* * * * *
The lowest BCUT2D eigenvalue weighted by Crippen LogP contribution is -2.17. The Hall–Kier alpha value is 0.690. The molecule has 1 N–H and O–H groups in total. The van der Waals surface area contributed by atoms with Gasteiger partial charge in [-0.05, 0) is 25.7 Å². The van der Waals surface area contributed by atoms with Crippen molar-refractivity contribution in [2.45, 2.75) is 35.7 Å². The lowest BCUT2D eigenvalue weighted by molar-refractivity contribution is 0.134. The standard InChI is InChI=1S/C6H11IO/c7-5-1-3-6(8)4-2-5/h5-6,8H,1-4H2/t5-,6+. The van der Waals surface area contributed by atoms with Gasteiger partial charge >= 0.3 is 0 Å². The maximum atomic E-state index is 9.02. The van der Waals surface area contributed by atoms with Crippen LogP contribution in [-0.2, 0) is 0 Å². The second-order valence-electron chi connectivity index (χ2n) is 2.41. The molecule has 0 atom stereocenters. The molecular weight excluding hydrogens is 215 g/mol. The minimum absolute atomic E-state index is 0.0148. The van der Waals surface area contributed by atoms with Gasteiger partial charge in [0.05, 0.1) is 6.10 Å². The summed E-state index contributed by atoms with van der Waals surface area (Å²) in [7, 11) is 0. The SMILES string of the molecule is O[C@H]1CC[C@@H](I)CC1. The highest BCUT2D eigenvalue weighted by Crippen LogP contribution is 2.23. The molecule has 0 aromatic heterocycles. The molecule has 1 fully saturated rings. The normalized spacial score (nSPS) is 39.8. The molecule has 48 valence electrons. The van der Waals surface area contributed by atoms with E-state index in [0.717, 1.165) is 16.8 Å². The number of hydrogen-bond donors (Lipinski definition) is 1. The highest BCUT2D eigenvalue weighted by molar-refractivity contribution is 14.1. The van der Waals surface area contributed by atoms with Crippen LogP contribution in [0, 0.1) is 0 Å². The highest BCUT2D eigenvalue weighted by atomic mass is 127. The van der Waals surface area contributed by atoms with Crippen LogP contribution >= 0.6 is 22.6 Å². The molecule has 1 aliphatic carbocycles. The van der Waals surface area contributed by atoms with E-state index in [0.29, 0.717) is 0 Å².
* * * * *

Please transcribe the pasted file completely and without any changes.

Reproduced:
The lowest BCUT2D eigenvalue weighted by Crippen LogP contribution is -2.17. The Hall–Kier alpha value is 0.690. The molecule has 1 N–H and O–H groups in total. The van der Waals surface area contributed by atoms with Gasteiger partial charge in [-0.05, 0) is 25.7 Å². The van der Waals surface area contributed by atoms with Crippen molar-refractivity contribution in [2.45, 2.75) is 35.7 Å². The lowest BCUT2D eigenvalue weighted by molar-refractivity contribution is 0.134. The standard InChI is InChI=1S/C6H11IO/c7-5-1-3-6(8)4-2-5/h5-6,8H,1-4H2/t5-,6+. The van der Waals surface area contributed by atoms with Gasteiger partial charge >= 0.3 is 0 Å². The maximum atomic E-state index is 9.02. The van der Waals surface area contributed by atoms with Crippen LogP contribution in [-0.2, 0) is 0 Å². The second-order valence-electron chi connectivity index (χ2n) is 2.41. The molecule has 0 atom stereocenters. The molecular weight excluding hydrogens is 215 g/mol. The minimum absolute atomic E-state index is 0.0148. The van der Waals surface area contributed by atoms with Gasteiger partial charge in [0.05, 0.1) is 6.10 Å². The summed E-state index contributed by atoms with van der Waals surface area (Å²) in [7, 11) is 0. The SMILES string of the molecule is O[C@H]1CC[C@@H](I)CC1. The highest BCUT2D eigenvalue weighted by Crippen LogP contribution is 2.23. The molecule has 0 aromatic heterocycles. The molecule has 1 fully saturated rings. The normalized spacial score (nSPS) is 39.8. The molecule has 48 valence electrons. The van der Waals surface area contributed by atoms with E-state index in [0.717, 1.165) is 16.8 Å². The number of hydrogen-bond donors (Lipinski definition) is 1. The highest BCUT2D eigenvalue weighted by molar-refractivity contribution is 14.1. The van der Waals surface area contributed by atoms with Crippen LogP contribution in [0, 0.1) is 0 Å². The highest BCUT2D eigenvalue weighted by atomic mass is 127. The van der Waals surface area contributed by atoms with Crippen LogP contribution >= 0.6 is 22.6 Å². The molecule has 1 aliphatic carbocycles. The van der Waals surface area contributed by atoms with E-state index in [0.29, 0.717) is 0 Å².